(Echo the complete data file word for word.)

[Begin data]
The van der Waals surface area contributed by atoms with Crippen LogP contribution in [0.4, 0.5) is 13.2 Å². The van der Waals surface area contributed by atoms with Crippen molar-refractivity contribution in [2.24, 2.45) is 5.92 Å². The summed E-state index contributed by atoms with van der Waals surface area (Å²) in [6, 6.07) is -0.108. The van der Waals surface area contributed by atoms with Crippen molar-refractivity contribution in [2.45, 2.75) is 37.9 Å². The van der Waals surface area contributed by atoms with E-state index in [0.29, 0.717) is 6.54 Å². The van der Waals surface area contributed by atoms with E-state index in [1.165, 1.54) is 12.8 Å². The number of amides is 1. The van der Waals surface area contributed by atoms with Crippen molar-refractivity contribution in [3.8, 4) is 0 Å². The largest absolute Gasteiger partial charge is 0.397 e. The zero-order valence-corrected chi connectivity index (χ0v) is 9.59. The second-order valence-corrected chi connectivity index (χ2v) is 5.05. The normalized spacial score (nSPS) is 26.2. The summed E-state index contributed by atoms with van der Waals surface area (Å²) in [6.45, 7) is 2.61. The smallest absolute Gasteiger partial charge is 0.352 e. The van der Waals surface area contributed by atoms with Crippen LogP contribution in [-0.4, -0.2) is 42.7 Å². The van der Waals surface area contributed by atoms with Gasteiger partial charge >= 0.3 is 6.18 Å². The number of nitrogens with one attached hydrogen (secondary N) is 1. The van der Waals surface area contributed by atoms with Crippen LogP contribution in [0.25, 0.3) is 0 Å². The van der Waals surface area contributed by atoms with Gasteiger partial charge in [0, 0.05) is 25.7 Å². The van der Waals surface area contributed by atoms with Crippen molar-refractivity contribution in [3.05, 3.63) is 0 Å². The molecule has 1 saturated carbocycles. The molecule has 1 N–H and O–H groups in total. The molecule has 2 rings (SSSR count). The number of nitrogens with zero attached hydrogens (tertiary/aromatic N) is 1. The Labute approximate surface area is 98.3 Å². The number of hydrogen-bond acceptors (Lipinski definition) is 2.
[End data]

The van der Waals surface area contributed by atoms with Crippen LogP contribution in [0.4, 0.5) is 13.2 Å². The van der Waals surface area contributed by atoms with Crippen molar-refractivity contribution in [2.24, 2.45) is 5.92 Å². The summed E-state index contributed by atoms with van der Waals surface area (Å²) in [6, 6.07) is -0.108. The van der Waals surface area contributed by atoms with Crippen molar-refractivity contribution in [2.45, 2.75) is 37.9 Å². The van der Waals surface area contributed by atoms with E-state index in [0.29, 0.717) is 6.54 Å². The van der Waals surface area contributed by atoms with E-state index in [1.165, 1.54) is 12.8 Å². The number of amides is 1. The van der Waals surface area contributed by atoms with Crippen molar-refractivity contribution in [3.8, 4) is 0 Å². The largest absolute Gasteiger partial charge is 0.397 e. The zero-order valence-corrected chi connectivity index (χ0v) is 9.59. The second-order valence-corrected chi connectivity index (χ2v) is 5.05. The normalized spacial score (nSPS) is 26.2. The summed E-state index contributed by atoms with van der Waals surface area (Å²) in [6.45, 7) is 2.61. The smallest absolute Gasteiger partial charge is 0.352 e. The van der Waals surface area contributed by atoms with Crippen LogP contribution in [-0.4, -0.2) is 42.7 Å². The van der Waals surface area contributed by atoms with Gasteiger partial charge >= 0.3 is 6.18 Å². The number of nitrogens with one attached hydrogen (secondary N) is 1. The van der Waals surface area contributed by atoms with Crippen LogP contribution in [0.25, 0.3) is 0 Å². The van der Waals surface area contributed by atoms with Gasteiger partial charge in [0, 0.05) is 25.7 Å². The van der Waals surface area contributed by atoms with Crippen molar-refractivity contribution in [3.05, 3.63) is 0 Å². The molecule has 1 saturated carbocycles. The molecule has 1 N–H and O–H groups in total. The molecule has 2 rings (SSSR count). The number of nitrogens with zero attached hydrogens (tertiary/aromatic N) is 1. The Labute approximate surface area is 98.3 Å². The number of hydrogen-bond acceptors (Lipinski definition) is 2.